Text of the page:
2021 supporting Heart Heroes

About Heart Heroes

Heart Heroes was established and registered in 2018, supported by enthusiastic community fundraising which has rapidly expanded. We are currently helping 262 families in Gloucestershire who have children affected by heart conditions, with a further 935 families identified – during the COVID-19 crisis – that would like and benefit from our support in the South West. There are an estimated 6,500 children with congenital heart disease in the South West alone – not including those who have developed heart conditions as a result of viral/bacterial infection or trauma. 

Until recently we have provided:

  • Shared support networks for parents, developing practical understanding of conditions, how to manage care and improving mental health and wellbeing.  As one parent commented “Friends at Heart Heroes just get it. Their events take the pressure off explaining to people.” 
  • Support to disadvantaged families by providing specialist equipment or days out for families that are unable to afford it.
  • Activity events suitable for affected children and their siblings to take part in as equals and feel normal – ‘heart’ children often struggle with shortness of breath, low stamina and poor immunity. 
  • The beginning of a Patient Journey folder developed in collaboration with patients, parents and staff at Bristol Children’s Hospital. This will ease the burden of copious amounts of paperwork to file and relieve any stress and anxiety children may have during lengthy appointments and admissions by providing activities, visual tours and cartoon-like paediatricians to explain procedures in a fun and engaging way. 

During the COVID-19 crisis, we have been unable to offer this support in its face-to-face form. Therefore, we have dynamically changed our approach to meet the needs that still exist and the increased demands due to coronavirus, so that no vulnerable family in our community feels alone. Our volunteers have been making additional phone calls to assess carefully what our children and families most need so that we can continue to support emotional wellbeing and take some of the added pressure away from the NHS cardiac team at Bristol Children’s Hospital. Bristol Children’s Hospital are closely involved in the support we offer, particularly in hospital provision as there is increased demand for medical staff from concerned parents and children.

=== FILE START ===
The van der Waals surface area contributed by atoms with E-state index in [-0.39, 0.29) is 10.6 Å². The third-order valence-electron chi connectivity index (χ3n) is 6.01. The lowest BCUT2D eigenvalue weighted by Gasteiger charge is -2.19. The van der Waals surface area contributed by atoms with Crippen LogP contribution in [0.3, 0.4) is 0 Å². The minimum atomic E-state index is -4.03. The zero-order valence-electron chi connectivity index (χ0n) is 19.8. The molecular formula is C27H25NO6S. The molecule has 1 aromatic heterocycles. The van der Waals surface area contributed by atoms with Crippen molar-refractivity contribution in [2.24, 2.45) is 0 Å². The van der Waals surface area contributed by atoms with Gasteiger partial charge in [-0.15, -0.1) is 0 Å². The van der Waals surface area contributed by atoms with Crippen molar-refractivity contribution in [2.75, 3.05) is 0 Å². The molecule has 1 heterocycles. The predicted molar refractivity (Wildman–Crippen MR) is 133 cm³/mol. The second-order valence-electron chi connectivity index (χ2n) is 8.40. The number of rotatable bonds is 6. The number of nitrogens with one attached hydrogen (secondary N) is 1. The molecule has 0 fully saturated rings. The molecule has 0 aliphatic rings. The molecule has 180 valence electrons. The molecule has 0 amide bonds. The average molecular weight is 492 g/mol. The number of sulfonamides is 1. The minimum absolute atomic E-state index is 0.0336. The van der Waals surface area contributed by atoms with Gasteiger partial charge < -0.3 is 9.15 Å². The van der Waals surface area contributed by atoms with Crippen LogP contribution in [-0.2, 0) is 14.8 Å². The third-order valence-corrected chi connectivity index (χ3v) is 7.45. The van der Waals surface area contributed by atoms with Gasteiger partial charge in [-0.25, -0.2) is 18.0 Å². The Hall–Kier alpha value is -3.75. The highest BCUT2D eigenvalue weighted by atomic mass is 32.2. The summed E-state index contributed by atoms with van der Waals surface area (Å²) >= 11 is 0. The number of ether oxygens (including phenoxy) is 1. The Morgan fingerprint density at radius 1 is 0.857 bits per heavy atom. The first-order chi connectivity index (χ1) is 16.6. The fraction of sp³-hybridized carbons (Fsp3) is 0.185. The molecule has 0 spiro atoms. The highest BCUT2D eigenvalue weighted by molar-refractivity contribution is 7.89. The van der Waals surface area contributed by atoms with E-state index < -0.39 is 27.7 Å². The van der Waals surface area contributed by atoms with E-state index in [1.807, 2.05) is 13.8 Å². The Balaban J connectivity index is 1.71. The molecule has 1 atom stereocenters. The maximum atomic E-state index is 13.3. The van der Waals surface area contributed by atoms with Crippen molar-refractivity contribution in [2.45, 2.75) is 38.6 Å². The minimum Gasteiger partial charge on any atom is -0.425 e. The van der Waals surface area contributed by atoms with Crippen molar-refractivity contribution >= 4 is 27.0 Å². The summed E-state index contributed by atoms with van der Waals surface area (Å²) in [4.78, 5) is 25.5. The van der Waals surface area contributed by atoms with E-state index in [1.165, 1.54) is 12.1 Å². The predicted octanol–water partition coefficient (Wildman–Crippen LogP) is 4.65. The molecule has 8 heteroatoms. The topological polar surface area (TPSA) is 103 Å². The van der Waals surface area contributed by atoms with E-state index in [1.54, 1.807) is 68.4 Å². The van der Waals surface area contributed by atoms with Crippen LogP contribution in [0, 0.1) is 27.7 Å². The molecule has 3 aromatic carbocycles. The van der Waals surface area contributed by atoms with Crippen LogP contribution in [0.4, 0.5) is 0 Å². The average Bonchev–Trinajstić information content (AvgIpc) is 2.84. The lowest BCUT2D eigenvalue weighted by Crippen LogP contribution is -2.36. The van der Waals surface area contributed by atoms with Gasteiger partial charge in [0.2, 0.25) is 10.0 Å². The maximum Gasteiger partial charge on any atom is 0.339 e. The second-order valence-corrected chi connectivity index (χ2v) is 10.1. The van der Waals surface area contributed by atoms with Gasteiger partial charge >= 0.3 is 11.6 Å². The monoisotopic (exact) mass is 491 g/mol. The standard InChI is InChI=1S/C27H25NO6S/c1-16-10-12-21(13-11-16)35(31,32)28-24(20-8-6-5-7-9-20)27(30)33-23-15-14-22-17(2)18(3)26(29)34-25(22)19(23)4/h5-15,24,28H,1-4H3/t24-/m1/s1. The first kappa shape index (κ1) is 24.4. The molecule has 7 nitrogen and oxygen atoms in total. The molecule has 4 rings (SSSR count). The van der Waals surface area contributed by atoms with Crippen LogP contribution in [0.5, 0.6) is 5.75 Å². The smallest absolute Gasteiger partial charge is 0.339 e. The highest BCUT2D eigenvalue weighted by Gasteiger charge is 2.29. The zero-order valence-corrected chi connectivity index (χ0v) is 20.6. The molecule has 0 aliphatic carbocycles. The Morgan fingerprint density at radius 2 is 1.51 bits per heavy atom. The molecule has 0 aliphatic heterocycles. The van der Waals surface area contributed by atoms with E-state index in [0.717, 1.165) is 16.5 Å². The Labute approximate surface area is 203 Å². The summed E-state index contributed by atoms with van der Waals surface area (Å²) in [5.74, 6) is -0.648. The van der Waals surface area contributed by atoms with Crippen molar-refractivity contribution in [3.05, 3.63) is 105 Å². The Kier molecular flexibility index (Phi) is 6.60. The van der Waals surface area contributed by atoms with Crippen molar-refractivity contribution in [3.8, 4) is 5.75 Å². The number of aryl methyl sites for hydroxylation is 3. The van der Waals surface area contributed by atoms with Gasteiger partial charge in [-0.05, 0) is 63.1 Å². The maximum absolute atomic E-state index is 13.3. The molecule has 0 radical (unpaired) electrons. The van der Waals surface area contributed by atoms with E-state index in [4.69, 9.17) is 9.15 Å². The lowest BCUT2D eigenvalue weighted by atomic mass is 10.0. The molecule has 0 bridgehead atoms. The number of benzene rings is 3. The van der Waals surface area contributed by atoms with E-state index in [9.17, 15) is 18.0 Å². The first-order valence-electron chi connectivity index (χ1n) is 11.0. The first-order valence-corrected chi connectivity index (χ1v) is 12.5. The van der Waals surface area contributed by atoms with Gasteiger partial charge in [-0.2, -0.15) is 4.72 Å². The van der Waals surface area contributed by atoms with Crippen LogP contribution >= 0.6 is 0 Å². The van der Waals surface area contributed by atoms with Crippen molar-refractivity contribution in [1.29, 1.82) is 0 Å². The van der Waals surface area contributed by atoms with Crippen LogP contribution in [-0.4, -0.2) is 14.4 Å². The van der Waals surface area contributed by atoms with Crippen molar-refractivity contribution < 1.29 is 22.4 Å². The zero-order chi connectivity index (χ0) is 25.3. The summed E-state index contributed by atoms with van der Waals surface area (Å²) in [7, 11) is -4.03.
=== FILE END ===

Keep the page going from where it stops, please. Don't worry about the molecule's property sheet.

Heart Hero families have faced an increased demand and challenges to keep our critically and extremely vulnerable children (immune suppressed) safe during the COVID-19 crisis. Great Ormond Street Hospital (GOSH) have announced that extremely vulnerable children (group A) should remain shielded, following government advice, due to the risk of severe infection or the complications it could cause. Many of the children we support are undergoing or have undergone life-threatening open-heart surgery and therefore immunosuppressed; they are considered extremely high risk of more severe complications of COVID-19, which could prove fatal. The majority of children we support are automatically listed under group B which is a case-by-case discussion depending on severity – this has generally caused more anxiety, as parents and children have become socially vulnerable and need additional support from the Heart Hero community. The Chief Executive of mental health charity YoungMinds revealed that over half of parents have said that the mental wellbeing of their children has been one of their biggest concerns during isolation and parents are unsure how to support them. 

Heart Heroes have provided a variety of services to support children’s emotional well-being during lockdown. Our online support forum proved invaluable and we were inundated with requests for support from sending care packages, activity packs, IT equipment, to just being there to answer any questions from concerned parents, using guidance from Bristol Children’s Hospital. 

As a charity, we realise that we are needed now, more than ever and there is a real concern around the impact COVID-19 is having on maintaining positive mental health for families that have or are going through a difficult time, trying to shield their critically vulnerable children who are already living with a potentially fatal condition. We are already working in collaboration with Bristol Children’s Hospital by providing an alternative source of considered information on hospital appointments, procedures and conditions through peer-to-peer support. However, the Lead Nurse, Sheena Vernon from the Congenital Heart Disease Network has expressed her concerns on the need for more support around mental health and wellbeing for families dealing with congenital heart disease (CHD).

We have listened carefully to our Heart Hero community to determine how we can best support our family’s mental health, wellbeing and the physical health and safety of our critically vulnerable children during the COVID-19 crisis and beyond. We have discovered that:

  • Poor mental health of both parents and children has been exacerbated by new stress factors related to the COVID-19 crisis
  • Anxiety is heightened by concerns around hygiene at school and the workplace
  • Parents are struggling to successfully shield their critically vulnerable children pre- and post-surgery 
  • There are fears around the lack of knowledge about the effects of coronavirus on CHD
  • There is a lack of support and limited opportunities for isolated families to connect